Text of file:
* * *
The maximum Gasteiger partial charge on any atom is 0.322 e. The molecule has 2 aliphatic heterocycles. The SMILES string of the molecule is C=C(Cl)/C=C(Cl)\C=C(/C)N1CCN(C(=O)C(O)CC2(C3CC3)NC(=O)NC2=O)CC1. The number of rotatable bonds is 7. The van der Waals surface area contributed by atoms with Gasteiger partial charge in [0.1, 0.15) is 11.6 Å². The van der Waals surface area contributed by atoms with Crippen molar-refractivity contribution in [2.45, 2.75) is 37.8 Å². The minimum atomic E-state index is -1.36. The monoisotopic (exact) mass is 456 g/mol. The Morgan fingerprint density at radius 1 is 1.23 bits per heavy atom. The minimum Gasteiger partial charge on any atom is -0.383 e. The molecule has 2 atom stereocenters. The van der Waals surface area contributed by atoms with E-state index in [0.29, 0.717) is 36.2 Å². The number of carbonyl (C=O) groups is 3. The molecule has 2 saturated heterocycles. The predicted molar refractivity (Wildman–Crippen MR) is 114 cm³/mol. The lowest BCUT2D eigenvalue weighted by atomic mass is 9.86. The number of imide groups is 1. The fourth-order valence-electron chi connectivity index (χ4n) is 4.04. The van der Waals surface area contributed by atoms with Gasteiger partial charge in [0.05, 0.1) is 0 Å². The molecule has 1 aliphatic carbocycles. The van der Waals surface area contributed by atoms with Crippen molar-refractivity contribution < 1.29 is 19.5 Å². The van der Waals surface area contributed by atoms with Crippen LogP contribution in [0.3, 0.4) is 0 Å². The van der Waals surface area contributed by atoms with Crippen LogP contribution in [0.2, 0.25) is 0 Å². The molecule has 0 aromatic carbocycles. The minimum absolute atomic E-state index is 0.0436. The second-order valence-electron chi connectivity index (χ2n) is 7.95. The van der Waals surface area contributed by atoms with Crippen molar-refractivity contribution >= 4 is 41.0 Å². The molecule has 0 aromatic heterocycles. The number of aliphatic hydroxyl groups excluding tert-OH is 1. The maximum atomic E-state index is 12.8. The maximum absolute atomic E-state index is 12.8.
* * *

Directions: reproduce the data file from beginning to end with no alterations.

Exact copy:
The maximum Gasteiger partial charge on any atom is 0.322 e. The molecule has 2 aliphatic heterocycles. The SMILES string of the molecule is C=C(Cl)/C=C(Cl)\C=C(/C)N1CCN(C(=O)C(O)CC2(C3CC3)NC(=O)NC2=O)CC1. The number of rotatable bonds is 7. The van der Waals surface area contributed by atoms with Gasteiger partial charge in [0.1, 0.15) is 11.6 Å². The van der Waals surface area contributed by atoms with Crippen molar-refractivity contribution in [2.45, 2.75) is 37.8 Å². The minimum atomic E-state index is -1.36. The monoisotopic (exact) mass is 456 g/mol. The Morgan fingerprint density at radius 1 is 1.23 bits per heavy atom. The minimum Gasteiger partial charge on any atom is -0.383 e. The molecule has 2 atom stereocenters. The van der Waals surface area contributed by atoms with E-state index in [0.29, 0.717) is 36.2 Å². The number of carbonyl (C=O) groups is 3. The molecule has 2 saturated heterocycles. The predicted molar refractivity (Wildman–Crippen MR) is 114 cm³/mol. The lowest BCUT2D eigenvalue weighted by atomic mass is 9.86. The number of imide groups is 1. The fourth-order valence-electron chi connectivity index (χ4n) is 4.04. The van der Waals surface area contributed by atoms with Gasteiger partial charge in [0.05, 0.1) is 0 Å². The molecule has 1 aliphatic carbocycles. The van der Waals surface area contributed by atoms with Crippen molar-refractivity contribution < 1.29 is 19.5 Å². The van der Waals surface area contributed by atoms with Crippen LogP contribution in [0.3, 0.4) is 0 Å². The van der Waals surface area contributed by atoms with Crippen LogP contribution in [0.2, 0.25) is 0 Å². The molecule has 0 aromatic carbocycles. The minimum absolute atomic E-state index is 0.0436. The second-order valence-electron chi connectivity index (χ2n) is 7.95. The van der Waals surface area contributed by atoms with Crippen molar-refractivity contribution >= 4 is 41.0 Å². The molecule has 0 aromatic heterocycles. The number of aliphatic hydroxyl groups excluding tert-OH is 1. The maximum atomic E-state index is 12.8. The maximum absolute atomic E-state index is 12.8.